The Makris and Roussos study (1998) has shown that electrical transformers with approximate values of slenderness a is nearly equal to 20 degrees and frequency parameter *p* is nearly equal to 2 rad/sec will most likely overturn due to the short-duration pulse. Accordingly, only steps 1 through 4 are needed to estimate the level of the ground motion that will overturn a typical electrical transformer. Only very large objects, such as nuclear heat-exchange boilers, having a frequency parameter value of less than one (*p* less than or equal to 1), may overturn due to the presence of the long-duration pulses. Thus, steps 5 to 7 should also be included in the procedure.

The three parameters that control overturning of a free-standing electrical equipment structure under horizontal excitation are the normalized pulse acceleration, *a*_{p} / a_{g}, the frequency ratio, w_{p}, and the slenderness a. It was found that at the low-frequency limit (w_{p} / *p* < 3), the normalized overturning acceleration amplitude of the pulse, a_{p0} / a_{g}, is larger than one and increases linearly with w_{p} / *p*. For values of w_{p} > 3 the normalized overturning acceleration amplitude increases nonlinearly with w_{p} / *p*, exhibiting a stiffening effect. Accordingly, the static solution (West's formula; Milne 1885) is increasingly overconservative as w_{p} increases.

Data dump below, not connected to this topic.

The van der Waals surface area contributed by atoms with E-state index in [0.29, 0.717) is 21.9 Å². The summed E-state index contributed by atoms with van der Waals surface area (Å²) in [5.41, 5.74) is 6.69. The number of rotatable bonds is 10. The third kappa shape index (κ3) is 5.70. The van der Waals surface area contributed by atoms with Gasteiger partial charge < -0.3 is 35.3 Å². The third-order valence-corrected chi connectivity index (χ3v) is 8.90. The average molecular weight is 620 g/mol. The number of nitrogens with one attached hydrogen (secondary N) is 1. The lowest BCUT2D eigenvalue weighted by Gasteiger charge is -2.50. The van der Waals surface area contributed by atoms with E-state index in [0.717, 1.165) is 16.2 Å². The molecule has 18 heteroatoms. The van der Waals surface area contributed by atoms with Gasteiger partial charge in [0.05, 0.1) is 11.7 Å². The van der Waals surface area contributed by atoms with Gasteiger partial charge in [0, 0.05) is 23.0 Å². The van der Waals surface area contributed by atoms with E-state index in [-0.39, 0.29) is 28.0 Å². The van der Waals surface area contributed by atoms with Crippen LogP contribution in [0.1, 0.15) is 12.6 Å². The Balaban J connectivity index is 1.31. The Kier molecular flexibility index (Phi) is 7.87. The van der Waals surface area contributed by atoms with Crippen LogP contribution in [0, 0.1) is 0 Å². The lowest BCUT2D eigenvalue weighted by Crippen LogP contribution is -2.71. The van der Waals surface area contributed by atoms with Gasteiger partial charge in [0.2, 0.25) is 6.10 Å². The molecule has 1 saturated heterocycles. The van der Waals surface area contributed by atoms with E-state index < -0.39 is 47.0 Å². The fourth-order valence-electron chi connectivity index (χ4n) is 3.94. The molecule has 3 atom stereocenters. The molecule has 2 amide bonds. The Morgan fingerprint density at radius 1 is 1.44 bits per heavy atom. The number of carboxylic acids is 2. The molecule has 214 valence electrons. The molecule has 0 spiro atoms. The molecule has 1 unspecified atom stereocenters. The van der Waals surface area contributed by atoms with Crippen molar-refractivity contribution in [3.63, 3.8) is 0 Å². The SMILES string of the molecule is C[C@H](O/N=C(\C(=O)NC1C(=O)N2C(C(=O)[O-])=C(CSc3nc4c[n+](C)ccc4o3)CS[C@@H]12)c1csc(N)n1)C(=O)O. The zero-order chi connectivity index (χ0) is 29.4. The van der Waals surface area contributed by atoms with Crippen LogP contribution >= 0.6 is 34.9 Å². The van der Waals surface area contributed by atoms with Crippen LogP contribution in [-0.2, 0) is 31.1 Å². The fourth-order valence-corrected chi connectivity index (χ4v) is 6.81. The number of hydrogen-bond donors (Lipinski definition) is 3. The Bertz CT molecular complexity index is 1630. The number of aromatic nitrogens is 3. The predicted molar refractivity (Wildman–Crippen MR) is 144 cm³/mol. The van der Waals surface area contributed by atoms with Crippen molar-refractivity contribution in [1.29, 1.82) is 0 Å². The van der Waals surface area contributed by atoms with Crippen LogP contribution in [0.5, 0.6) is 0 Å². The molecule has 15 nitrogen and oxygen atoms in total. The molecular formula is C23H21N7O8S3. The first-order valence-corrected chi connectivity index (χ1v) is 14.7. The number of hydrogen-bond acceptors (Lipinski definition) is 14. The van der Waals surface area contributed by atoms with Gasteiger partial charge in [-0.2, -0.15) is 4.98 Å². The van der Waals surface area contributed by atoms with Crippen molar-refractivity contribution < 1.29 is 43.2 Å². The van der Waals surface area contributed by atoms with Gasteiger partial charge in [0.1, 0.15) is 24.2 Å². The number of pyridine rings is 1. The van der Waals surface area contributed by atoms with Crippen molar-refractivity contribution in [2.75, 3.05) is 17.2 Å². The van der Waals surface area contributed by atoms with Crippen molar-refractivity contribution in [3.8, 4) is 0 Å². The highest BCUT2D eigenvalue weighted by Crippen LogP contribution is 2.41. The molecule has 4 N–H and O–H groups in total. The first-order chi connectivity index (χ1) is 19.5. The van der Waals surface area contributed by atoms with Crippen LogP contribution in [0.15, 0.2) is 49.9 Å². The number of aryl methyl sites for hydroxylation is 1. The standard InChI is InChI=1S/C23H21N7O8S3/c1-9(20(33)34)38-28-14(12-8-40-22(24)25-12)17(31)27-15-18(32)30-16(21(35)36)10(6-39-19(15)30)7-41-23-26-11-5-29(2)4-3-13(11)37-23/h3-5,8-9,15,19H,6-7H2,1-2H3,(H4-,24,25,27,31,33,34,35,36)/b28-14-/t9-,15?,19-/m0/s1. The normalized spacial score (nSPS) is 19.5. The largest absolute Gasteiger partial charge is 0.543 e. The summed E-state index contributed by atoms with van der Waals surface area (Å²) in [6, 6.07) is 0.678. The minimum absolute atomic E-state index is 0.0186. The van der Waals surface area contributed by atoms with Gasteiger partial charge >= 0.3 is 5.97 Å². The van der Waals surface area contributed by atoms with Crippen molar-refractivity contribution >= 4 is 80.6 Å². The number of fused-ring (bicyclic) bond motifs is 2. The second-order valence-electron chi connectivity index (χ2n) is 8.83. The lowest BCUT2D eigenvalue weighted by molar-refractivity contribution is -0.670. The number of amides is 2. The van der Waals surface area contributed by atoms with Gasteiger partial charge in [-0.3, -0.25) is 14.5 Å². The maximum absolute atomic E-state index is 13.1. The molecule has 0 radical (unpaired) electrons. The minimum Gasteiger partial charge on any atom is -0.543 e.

Near-source ground motions do not bear any exceptional overturning potential for electrical transformers. The toppling of smaller blocks is more sensitive to the peak ground acceleration, whereas the toppling of larger blocks tends to depend solely on the incremental ground velocity. Blocks as big as typical electrical transformers (*p* is nearly equal to 2) overturn due to short-duration, high-acceleration pulses that often override the main long-duration pulse that generates most of the ground velocity and ground displacement recorded near the source of strong ground motions. In contrast, larger objects such as nuclear heat-exchange boilers (*p* is nearly equal to 1) will overturn due to the long-duration pulse. For these larger objects, long-period ground motions may be particularly destructive.